Penfolds Bin 95 Grange Shiraz is Australia's most famous wine with a reputation for superb fruit complexity and flavour richness. An exquisitely perfumed, concentrated wine, Penfolds Bin 95 Grange Shiraz combines the intensely rich fruit and ripe tannins of Shiraz with the fragrance and complementary nuances of new, fine-grained American oak. A portion of Cabernet Sauvignon is used in some years to enhance the aromatics and palate structure.
Ned Goodwin MW and Langton’s Head of Domestic Buying Ramon Gunasekara discuss the newly released Icons, including Grange and St. Henri, from the Penfolds Collection 2020.
Containing just a dollop of 4.1% Cabernet Sauvignon, the 2005 Grange is about 85%+ Barossa fruit with the remaining proportions coming from McLaren vale and Coonawarra. It was aged for 18 months in 100% new American oak hogsheads. The nose begins a bit animal with some smoked game, mincemeat and bacon notes emerging over the freshly crushed, sun-warmed blackberries, black currant cordial, earth, black truffles, anise and allspice. Rich and full with very firm very fine tannins and very crisp acid, it gives a long finish layered with coffee, mincemeat and toast. Drink it 2013 to 2025+.
97 points, Wine Advocate (December 2010)
Protocol prevented me retasting this wine prior to its release date of 1 May '10, notwithstanding that no one will have read these words prior to the release of this book in late July '10. So this is my tasting note from the Rewards of Patience Tasting held in Sept '07. Colour little different to the '04; tighter, more compact than the '04, yet the fruit line is glossy and smooth, the tannins (and acidity) acting as the brake and giving tightness. These are a different pair, and it will be fascinating to watch their development.
96 points, Wine Companion (September 2007)
In fact it’s beautiful. Showy vanillin, coffeed, toasty oak is the first impression – as you’d expect of a Grange – though it’s neither syrupy nor malty. The big surprise with this release though is that it doesn’t have the bigness of tannin that some (or most) Grange releases boast. Is this a bad thing? In this case, no – because the balance of this 2005 is brilliant. So too is the dark fruit power motoring through the finish. Grange is renowned for its ‘formula’, but this vintage changes the tune according to the wants of the season – less muscle, more finesse. A vote for the craft of the winemakers involved. It’s persistent and seductive and awash with flavours of sweet, dense, meaty, smoky, leathery blackberry and blackcurrant. It does the Grange name proud.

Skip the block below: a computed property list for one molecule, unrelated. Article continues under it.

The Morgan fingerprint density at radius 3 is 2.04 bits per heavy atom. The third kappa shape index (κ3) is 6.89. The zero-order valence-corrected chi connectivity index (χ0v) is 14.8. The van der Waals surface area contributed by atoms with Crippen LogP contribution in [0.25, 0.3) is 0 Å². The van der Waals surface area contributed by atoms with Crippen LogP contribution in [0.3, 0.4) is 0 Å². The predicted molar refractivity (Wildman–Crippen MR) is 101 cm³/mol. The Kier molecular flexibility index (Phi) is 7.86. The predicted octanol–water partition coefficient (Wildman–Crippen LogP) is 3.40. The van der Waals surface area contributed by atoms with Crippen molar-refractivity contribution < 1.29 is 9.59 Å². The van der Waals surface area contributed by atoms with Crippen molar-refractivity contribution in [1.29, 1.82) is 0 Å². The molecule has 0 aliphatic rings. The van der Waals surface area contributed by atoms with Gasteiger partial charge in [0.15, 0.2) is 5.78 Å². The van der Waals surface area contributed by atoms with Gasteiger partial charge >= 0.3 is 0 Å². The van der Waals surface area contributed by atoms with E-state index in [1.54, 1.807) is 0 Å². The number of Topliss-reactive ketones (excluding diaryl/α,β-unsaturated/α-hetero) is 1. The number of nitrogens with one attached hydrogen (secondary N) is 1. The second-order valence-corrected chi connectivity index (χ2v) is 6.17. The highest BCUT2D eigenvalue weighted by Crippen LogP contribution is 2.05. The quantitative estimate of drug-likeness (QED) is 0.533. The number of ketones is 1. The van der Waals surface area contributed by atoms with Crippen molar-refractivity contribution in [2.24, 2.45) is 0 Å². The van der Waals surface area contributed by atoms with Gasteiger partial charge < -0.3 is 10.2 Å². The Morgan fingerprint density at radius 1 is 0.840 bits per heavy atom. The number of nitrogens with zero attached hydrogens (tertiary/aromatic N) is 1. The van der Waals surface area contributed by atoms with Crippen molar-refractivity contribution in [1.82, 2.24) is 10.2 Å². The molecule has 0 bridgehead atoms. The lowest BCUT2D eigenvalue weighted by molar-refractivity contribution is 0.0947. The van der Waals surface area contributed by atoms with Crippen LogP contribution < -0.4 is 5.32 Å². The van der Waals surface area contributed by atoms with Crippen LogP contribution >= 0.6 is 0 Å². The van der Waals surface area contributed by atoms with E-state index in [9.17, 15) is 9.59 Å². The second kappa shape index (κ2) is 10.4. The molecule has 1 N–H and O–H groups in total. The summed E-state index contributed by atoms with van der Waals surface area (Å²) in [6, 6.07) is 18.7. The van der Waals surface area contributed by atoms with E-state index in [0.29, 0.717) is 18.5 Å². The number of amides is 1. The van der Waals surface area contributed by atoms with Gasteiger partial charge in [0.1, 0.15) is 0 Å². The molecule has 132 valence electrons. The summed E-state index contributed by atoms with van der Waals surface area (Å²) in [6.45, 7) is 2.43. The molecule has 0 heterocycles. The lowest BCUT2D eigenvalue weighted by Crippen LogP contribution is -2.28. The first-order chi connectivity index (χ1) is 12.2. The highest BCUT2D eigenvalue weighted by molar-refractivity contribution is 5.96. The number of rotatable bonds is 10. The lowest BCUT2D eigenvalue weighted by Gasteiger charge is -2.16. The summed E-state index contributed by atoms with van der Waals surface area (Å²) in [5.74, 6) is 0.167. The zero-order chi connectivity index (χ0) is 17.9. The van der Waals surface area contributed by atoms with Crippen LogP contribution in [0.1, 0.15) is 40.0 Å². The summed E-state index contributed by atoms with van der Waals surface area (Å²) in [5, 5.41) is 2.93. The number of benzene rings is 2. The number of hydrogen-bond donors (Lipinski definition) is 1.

95 points, The Wine Front (April 2010)
Deep red purple, good colour for age. Sweet blackberry and blueberry aromas; oak not too dominant, seems almost fruit driven for a Grange. Chocolate, vanilla, cooked fruits, some coconut emerged with airing. Palate is balanced and not all that tannic, smooth and remarkably approachable. Youthful in mouth; remarkably fresh and charming fruit flavours; ideal ripeness. Tannins are finer and more powdery than expected, and subtly run the length of the palate. Good long aftertaste. An elegant, finer, more subtle vintage of Grange.
95 points, The Real Review (July 2010)
Supple, refined and focused, this is generous with its ripe currant, blackberry jam and fresh cherry flavors playing against grace notes of coffee, tar, white pepper and molasses. The finish keeps hovering and gets richer with each sip. Lip-smackingly good.
97 points, Wine Spectator (March 2011)
Dark crimson. Still very youthful-looking. Rich, almost porty nose. Very heady. Satisfying and thick. Really very rich and sweet. Pretty volatile but dense enough to take it. Hums along! You can see that crushed-ants description so easily… Pure hedonism.
19 points, JancisRobinson.com (June 2015)